The Wisconsin Cheese Tour

The Wisconsin Cheese TourWisconsin is known for many things, but two of the most popular would probably have to be beer and cheese. I’ve been on plenty of brewery tours before, spending countless hours watching beer being made (and tasting the results), but until recently it never really occurred to me that I could go on a creamery tour and see firsthand how cheese is produced.

You may or may not be aware of it, but June is National Dairy Month, and to help celebrate I was recently invited by the Wisconsin Milk Marketing Board to spend a couple days traveling around the state visiting creameries, talking with cheesemakers, watching them produce their award-winning cheeses and the best part of all — sampling their work!

The cheese tour kicked off bright and early on a Friday morning at 7am (which is actually earlier than I get up for work on a normal day). I boarded a coach bus with a small group of fellow food bloggers and we headed to the Chalet Cheese Cooperative in Monroe, Wisconsin for our first stop.

What’s really interesting about Chalet Cheese is that they’re the only U.S. producer of Limburger cheese. I’m not sure if the reason why is just because no one else can actually stand the smell of all that Limburger on a daily basis, or if it’s because their cheese is just THAT good, but after sampling it I’m going with the latter. They also make some pretty spectacular varieties of Swiss and Baby Swiss cheese as well.

Stop number two on the tour was Hook’s Cheese in Mineral Point, Wisconsin. Hook’s produces an insane amount of different cheese varieties, but they’re most well known for their blue cheese and their aged Cheddars.

Their 15 year aged Cheddar is currently the oldest available aged Cheddar that you can buy anywhere, and sells for $50 a pound. Comparatively, the 12 year aged Cheddar that they offer is a bargain at $23.95 a pound, so it was here that I came up with what can only be described as the best money making idea I’ve had in a long time — invest my life savings in Hook’s 12 year aged Cheddar, age it myself for three more years and then re-sell it and double my money!

Oh yeah, they also produce a Bacon Cheddar cheese, which I definitely plan on incorporating into a future DudeFoods recipe post. In fact, I think I need to convince one of these cheesemakers to let me produce some sort of limited-edition DudeFoods inspired cheese. Any takers out there?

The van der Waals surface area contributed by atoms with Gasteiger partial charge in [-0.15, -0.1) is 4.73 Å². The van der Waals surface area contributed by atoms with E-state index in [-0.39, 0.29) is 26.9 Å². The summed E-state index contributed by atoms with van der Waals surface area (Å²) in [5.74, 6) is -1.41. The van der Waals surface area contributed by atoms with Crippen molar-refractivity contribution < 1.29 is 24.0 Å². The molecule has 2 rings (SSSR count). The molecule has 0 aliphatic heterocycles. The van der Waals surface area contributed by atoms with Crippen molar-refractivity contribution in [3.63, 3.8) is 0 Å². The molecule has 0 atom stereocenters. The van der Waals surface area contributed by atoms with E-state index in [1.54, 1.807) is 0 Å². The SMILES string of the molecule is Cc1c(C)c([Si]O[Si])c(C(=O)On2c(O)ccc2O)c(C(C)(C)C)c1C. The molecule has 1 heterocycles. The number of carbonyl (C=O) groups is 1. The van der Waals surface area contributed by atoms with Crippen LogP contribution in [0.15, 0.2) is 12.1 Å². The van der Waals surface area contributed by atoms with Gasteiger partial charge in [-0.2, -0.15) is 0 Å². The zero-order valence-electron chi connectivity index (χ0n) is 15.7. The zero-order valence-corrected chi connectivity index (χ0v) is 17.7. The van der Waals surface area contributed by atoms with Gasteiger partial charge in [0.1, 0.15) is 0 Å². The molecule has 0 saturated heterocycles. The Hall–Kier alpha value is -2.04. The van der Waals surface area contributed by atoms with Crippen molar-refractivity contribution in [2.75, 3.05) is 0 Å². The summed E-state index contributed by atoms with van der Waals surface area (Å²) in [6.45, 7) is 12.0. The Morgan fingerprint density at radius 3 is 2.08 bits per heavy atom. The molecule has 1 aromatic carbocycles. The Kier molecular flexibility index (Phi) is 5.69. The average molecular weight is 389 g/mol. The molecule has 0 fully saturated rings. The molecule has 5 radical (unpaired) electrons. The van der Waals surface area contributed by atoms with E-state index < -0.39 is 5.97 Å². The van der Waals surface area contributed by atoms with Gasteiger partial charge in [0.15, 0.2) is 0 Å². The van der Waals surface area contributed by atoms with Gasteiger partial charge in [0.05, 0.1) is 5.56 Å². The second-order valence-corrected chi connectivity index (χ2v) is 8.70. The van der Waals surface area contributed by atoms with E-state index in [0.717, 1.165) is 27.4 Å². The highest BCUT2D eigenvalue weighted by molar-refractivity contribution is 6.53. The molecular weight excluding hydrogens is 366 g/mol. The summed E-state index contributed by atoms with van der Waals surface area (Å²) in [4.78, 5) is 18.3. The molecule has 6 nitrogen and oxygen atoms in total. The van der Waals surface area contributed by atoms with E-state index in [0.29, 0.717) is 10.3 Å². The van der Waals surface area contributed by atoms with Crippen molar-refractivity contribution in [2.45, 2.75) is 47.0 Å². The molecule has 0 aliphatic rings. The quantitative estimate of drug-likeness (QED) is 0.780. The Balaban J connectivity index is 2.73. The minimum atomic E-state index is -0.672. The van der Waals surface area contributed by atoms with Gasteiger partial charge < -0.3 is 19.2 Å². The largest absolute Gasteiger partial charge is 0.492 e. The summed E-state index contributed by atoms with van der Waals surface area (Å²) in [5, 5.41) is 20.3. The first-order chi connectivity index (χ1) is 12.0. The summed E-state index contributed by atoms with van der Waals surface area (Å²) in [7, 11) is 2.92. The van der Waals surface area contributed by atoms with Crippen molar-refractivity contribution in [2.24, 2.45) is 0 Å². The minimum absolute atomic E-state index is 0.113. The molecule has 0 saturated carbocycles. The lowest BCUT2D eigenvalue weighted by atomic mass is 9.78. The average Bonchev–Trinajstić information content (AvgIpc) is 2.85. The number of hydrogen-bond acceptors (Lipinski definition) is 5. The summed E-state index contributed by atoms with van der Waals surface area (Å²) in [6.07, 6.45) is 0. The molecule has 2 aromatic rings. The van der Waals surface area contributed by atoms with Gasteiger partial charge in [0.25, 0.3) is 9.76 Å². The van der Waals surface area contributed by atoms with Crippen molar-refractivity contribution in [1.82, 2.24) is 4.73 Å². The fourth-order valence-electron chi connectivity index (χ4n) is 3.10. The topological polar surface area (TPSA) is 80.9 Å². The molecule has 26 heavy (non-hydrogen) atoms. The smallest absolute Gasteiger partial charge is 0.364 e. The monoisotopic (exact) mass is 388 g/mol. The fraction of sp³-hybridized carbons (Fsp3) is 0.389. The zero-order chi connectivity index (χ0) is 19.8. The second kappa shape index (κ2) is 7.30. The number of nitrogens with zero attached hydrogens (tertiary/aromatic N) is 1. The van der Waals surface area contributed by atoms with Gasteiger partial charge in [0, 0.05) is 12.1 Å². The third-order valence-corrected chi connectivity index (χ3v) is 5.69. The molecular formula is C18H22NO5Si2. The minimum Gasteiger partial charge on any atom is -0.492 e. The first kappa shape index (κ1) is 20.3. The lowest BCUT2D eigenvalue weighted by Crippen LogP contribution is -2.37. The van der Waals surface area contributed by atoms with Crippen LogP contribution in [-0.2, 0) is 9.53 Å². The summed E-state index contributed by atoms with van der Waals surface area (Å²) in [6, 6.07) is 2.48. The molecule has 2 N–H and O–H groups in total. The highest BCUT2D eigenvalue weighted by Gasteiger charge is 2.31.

From there we headed to Dodgeville, Wisconsin where we visited Uplands Cheese. What really amazed me about Uplands is that they actually have all their own cows and produce all their own milk, which in turn is used in the two different types of cheese they make — Pleasant Ridge Reserve and Rush Creek Reserve.

Pleasant Ridge Reserve has won “Best of Show” at the American Cheese Society’s annual competition three times in the past ten years, which no other cheese has ever done. It also won the same title at the 2003 US Cheese Championships, making it the only cheese ever to win both national competitions. After sampling the cheese and tasting its rich, nutty flavor it’s easy to see why it keeps winning awards.

It’s sort of crazy, for how much cheese I eat on a weekly basis I never thought about just how much hard work goes into making it. After visiting these creameries and talking with the cheesemakers themselves I now realize the countless hours of dedication and planning that are part of the process. In addition, I now feel sort of silly, or maybe even a little Sacrilegious, for combining so many of these amazing cheeses into the ridiculous 25 cheese pizza that I made last year. Oh well, you live and you learn I guess!

Although it’s a start, this blog post doesn’t even really scratch the surface of how many amazing and distinct Wisconsin cheeses there are or all the hard work that goes into producing them. If you’d like more information I’d definitely recommend checking out EatWisconsinCheese.com where you can find everything you need to know about the 1,200 cheesemakers in Wisconsin and the more than 600 varieties of cheese they produce along with pairing ideas and a ton of amazing recipes (a few of which were even created by yours truly!) I’ll also be writing up a couple more blog posts highlighting the excellent cheese-inspired meals that we were treated to on this trip so keep checking back for those!




2 Comments on The Wisconsin Cheese Tour

  1. Ellen
    June 11, 2012 at 12:13 pm (4 years ago)

    I believe any food is tastier with cheese on it.

    Reply
  2. Ellen
    June 11, 2012 at 12:14 pm (4 years ago)

    I would love to take a cheese tour and sample all those good cheeses. My dad’s favorite cheese was limburger.

    Reply

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